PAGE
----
By Kimari Rennis
I remember watching the launch trailer for Treachery In Beatdown City during our New York Game Awards. I’ll never forget the smile on my face, and I’ll never regret it either.
Let’s get straight to the point: good, taut humor in videogames is a very rare and welcomed commodity, and it is a well-crafted pleasure that many fail to create. On top of this, we have the stress that’s going on in our society right now, whether that is getting heated over the president doing yet another distasteful thing, down to the growing hatred surrounding police officers and where we live. Sometimes we just want to get away from it all. Face it; the world is messed up and rather than sit there and mope about it, why not have a laugh and acknowledge the world we live in?
If I had an award to give, the best political and social game of satire of the year would go to Treachery in Beatdown City. It’s a retro-style beat-em-up game. But it’s not a button masher. There’s strategy involved from moment one, and there’s a detailed tutorial to help you get to know the ropes.
I’m serious. It’s one of the best games – up there with Plants Vs. Zombies in my opinion. Both have strategy elements. Both are easy to learn hard to master. But developer Shawn Alexander Allen brings you more of a mature outlook on humor. It’s a New York humor. It’s a New York satire, and that’s what allowed me to connect to Beatdown more. PVZ is set in suburban where I want to be someday. But the city and the Bronx is where I’m at now. That makes it all feel more real. I just want a nice house with a lawn and a backyard one day. But I will never forget the Bronx and New York City.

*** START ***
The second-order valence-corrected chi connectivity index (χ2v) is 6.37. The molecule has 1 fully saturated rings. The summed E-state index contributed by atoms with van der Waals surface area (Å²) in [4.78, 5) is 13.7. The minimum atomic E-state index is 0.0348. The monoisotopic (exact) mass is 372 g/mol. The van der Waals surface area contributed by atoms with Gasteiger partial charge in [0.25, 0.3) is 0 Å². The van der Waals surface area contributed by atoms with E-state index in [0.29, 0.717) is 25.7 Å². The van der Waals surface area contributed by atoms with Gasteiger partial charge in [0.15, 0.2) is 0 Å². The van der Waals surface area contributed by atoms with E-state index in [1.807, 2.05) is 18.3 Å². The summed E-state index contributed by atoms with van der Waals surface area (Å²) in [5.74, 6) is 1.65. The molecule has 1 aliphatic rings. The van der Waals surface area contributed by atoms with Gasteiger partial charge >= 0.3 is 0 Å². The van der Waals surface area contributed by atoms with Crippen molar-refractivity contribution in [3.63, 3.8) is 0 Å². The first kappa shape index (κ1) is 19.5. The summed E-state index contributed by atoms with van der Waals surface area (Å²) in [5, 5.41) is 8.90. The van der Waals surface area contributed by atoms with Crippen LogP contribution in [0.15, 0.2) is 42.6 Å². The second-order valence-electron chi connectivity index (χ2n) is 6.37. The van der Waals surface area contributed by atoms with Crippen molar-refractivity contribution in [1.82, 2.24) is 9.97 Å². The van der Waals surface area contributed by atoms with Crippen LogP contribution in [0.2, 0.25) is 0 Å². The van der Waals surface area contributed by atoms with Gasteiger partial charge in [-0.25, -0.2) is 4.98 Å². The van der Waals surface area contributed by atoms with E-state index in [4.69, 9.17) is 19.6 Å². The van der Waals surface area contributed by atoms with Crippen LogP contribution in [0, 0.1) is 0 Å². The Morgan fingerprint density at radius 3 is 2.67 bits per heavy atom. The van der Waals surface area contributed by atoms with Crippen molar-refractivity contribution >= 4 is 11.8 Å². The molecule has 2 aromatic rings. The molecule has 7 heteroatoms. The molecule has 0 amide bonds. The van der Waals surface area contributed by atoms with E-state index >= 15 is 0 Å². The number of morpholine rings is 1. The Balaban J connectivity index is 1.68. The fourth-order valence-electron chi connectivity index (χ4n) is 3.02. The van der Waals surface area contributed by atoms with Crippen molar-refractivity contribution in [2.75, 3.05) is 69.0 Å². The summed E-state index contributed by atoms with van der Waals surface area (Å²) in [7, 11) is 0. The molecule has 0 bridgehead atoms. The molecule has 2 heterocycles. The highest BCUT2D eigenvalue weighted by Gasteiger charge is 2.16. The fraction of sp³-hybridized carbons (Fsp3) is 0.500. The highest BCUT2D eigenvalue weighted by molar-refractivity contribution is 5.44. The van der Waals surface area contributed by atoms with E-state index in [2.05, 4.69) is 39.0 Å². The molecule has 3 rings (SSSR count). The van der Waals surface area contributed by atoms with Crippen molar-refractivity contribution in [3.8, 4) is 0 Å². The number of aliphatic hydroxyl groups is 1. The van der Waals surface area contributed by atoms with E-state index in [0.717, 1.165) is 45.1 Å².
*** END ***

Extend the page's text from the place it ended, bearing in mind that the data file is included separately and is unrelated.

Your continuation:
It took 10 hours of playtime to get over my disbelief and realize that Treachery in Beatdown City was a real thing. It felt like the best game I have ever played, so let me tell you all the reasons why.
Treachery in Beatdown City is not your average beat-em-up. This is a new experience chock-full of thought and power. You can’t just go in and be a crazy puncher. The number one rule is: “Winners Don’t Button Mash.” The main character is a woman of color, very tough and humorous and very realistic. She’s brought to life by the story Shawn presents. And she looks strong, too, with her muscles bulging.
There’ are role playing game elements in this offering as well. The game maker brings to light characters we don’t usually, black and brown characters of different shapes and sizes and different areas. It’s well-rounded, not the dark side of different communities that struggle a lot, like what I see in Grand Theft Auto games. And I like reading the text in old school blurbs rather than hearing it with audio. Sometimes, it’s better to read things because you can then imagine how they’re said.
There are people of color everywhere in this game. That’s a plus for me as a young woman of color. It makes me feel part of something big.
While I understand why some of the content in this game may be distasteful to others, doesn’t make them laugh, or may offend people, the simple answer to that critique is that perhaps the game just wasn’t made for you. This game was made by a man of color who hosts the Game Developers of Color Expo. This is a game that features people of color working hard to save and protect their colored President in a world where they face stereotyping, the harsh reality of peoples’ motives, and the typical nonsense and drama they see in their communities.
As a person of color, that sounds oddly familiar to the world I live in today, and I stand by the important things that this game has achieved. Bringing to light the issues that people of color face and giving us the ability to laugh about it is so important right now. Satire in this case educates us in a very pleasant, memorable way.
To make my point even clearer, police brutality is a real thing that has taken the lives of many people of color, people my age, people like George Floyd. You see it happening Right Now. But when I play Treachery in Beatdown City and I face a cop who proudly admits to getting famous on TV in a bad way for abusing innocent protestors, I don’t have to be afraid. At that moment in time, I and the character that I am playing are one. We are aligned to smirk with a witty line and proceed to knock the, dare I say, racism out of that cop with ease (but not in real life). Then, I move on in the quest to save my black president. It’s then that I am hopeful, even outside of the game.
Kimari Rennis is a senior NYVGCC intern who is about to graduate from the DreamYard Preparatory School. In the fall, she will attend NYU’s Game Center.